Wise and not so

My younger brother was a high school wrestler, which made for an interesting lesson in the folly of letting siblings mature.

wrestlingHis first practice of the season came shortly before my visit home from college. We hadn’t seen each other in a little while and he wanted to get me caught up on things. I could tell he was jazzed about wrestling. And I wanted to re-connect, too.

“Here’s a new move I learned,” he said.  We were standing in the middle of the living room with a new carpet on the floor, a good thing as it turned out. “Watch.”

Watch wasn’t really the right term. Stand still and do nothing was a better term because he put one hand behind my neck, one behind my knee, and, whoosh, had me flat on my back.

“Pinned! Just like that. And it’s really easy,” he said. He had enough maturity, at least, to help me get back on my feet without first pressing his knee into my clavicle.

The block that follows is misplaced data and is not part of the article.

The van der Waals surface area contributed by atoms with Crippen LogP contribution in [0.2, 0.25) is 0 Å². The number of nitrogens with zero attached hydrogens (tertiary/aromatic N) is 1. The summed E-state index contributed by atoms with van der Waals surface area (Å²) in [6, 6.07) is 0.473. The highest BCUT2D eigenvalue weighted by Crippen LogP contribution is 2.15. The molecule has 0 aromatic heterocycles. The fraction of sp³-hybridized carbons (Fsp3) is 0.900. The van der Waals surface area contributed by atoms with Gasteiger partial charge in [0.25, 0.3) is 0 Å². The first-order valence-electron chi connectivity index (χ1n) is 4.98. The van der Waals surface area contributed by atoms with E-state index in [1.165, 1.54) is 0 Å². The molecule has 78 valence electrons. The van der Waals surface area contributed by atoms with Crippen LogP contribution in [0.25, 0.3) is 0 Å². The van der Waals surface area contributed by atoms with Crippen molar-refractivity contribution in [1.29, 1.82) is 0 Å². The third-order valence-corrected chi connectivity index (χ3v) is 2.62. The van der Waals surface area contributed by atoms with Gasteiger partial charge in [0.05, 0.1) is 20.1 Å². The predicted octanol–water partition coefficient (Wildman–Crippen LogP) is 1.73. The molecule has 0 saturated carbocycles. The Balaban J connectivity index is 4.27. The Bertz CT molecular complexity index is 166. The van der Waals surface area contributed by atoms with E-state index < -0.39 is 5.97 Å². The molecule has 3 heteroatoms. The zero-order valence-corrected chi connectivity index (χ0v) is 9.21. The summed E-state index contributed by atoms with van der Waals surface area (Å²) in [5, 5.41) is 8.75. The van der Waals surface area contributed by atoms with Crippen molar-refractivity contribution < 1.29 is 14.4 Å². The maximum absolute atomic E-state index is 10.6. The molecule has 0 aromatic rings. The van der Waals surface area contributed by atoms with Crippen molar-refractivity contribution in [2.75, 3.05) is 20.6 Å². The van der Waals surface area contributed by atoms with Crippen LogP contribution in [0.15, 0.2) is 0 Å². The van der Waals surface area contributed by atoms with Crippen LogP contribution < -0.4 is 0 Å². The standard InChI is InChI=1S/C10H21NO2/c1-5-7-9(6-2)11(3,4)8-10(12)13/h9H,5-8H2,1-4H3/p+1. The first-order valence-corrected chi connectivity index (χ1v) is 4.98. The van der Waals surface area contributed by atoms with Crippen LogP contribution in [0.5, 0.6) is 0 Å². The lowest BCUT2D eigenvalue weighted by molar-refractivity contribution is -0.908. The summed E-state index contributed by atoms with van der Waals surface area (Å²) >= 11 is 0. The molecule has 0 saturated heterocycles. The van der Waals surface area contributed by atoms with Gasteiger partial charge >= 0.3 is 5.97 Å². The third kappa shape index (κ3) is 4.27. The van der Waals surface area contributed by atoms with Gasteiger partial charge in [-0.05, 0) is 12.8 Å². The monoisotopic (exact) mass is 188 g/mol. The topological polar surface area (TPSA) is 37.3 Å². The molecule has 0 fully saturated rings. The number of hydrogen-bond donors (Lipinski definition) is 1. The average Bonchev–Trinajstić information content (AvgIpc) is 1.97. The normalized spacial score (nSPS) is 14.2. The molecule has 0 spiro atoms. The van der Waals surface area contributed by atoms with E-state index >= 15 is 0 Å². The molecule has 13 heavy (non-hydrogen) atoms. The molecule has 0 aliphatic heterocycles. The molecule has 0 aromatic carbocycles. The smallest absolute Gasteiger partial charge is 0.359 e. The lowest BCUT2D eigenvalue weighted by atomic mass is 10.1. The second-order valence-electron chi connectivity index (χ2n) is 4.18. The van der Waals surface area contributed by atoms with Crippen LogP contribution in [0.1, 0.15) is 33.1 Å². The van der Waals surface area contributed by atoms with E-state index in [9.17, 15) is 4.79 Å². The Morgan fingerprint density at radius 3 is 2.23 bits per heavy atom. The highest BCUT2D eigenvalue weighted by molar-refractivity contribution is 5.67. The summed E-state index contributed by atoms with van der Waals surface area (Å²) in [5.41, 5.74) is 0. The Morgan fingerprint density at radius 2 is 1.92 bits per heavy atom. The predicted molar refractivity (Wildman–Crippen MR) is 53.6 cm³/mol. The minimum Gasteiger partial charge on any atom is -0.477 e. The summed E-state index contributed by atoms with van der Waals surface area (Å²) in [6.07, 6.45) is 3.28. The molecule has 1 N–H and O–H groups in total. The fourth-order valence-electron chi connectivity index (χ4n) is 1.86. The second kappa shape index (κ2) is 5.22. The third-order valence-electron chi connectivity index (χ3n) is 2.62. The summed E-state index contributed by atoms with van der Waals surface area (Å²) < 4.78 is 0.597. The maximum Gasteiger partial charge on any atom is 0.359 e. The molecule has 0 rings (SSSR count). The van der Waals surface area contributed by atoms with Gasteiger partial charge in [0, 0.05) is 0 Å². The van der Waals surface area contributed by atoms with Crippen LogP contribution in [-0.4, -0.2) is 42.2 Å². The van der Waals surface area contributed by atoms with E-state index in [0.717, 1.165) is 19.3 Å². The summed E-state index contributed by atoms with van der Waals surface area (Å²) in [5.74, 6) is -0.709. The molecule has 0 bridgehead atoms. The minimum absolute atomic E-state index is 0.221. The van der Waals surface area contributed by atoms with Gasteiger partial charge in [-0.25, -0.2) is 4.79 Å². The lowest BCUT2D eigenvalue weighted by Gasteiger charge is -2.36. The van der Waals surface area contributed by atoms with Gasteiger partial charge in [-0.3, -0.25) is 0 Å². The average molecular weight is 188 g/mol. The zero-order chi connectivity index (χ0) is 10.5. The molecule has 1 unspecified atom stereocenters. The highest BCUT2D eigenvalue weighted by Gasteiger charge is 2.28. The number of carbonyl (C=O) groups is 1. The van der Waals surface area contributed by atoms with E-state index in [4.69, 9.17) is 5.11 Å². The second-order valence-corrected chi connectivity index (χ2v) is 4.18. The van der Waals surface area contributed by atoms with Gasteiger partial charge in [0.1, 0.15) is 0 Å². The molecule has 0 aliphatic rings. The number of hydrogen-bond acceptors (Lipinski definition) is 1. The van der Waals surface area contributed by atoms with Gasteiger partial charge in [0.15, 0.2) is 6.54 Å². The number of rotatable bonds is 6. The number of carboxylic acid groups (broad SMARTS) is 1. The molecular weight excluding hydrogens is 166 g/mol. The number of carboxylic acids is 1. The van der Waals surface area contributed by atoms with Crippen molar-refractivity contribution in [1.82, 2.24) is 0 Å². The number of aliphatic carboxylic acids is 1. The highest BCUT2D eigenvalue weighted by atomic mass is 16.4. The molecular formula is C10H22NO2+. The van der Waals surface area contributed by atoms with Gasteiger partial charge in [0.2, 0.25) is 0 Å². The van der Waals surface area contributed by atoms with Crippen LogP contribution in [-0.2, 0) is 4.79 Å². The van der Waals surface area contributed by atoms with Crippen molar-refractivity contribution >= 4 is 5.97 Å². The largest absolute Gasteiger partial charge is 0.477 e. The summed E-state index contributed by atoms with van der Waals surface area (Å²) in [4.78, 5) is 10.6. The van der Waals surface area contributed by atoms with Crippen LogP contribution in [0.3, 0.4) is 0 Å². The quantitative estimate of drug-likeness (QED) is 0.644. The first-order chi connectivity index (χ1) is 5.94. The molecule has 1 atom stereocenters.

I wasn’t a wimp in the athletic department. I played basketball, softball, tennis, and flag football. I rode horses and faced thundering cattle. I was no fragile piece of china. But I hadn’t ever learned a wrestling move.

There are times when a polite retreat is wise. But I was a college student. Wisdom was like a tree in the mist. Sometimes I saw it, sometimes I didn’t.

I did want to be an attentive sister so I hung in there. “It worked pretty well.” I rubbed my shoulder where I had landed.

He grinned and I wondered when my tow-headed little brother had turned into this six-foot tower of muscle. “I’ll show you how easy.”

“Um, OK.” Remember the part about wise? Not so here.

He shook out his shoulders. “Easy to do. First you grab my neck.”

Yeah, OK, I got that. I had done that a few other times in his young life. Well, maybe not the back side of his neck, though. I tried to do it his way this time. We had matured, of course.

“Then you grab my knee,” he said.

I leaned down to replicate his move. Suddenly the walls of the room swirled around me and, with a thump, I was on my back again.

He grinned, dusting his hands off. “That is how you counteract it!


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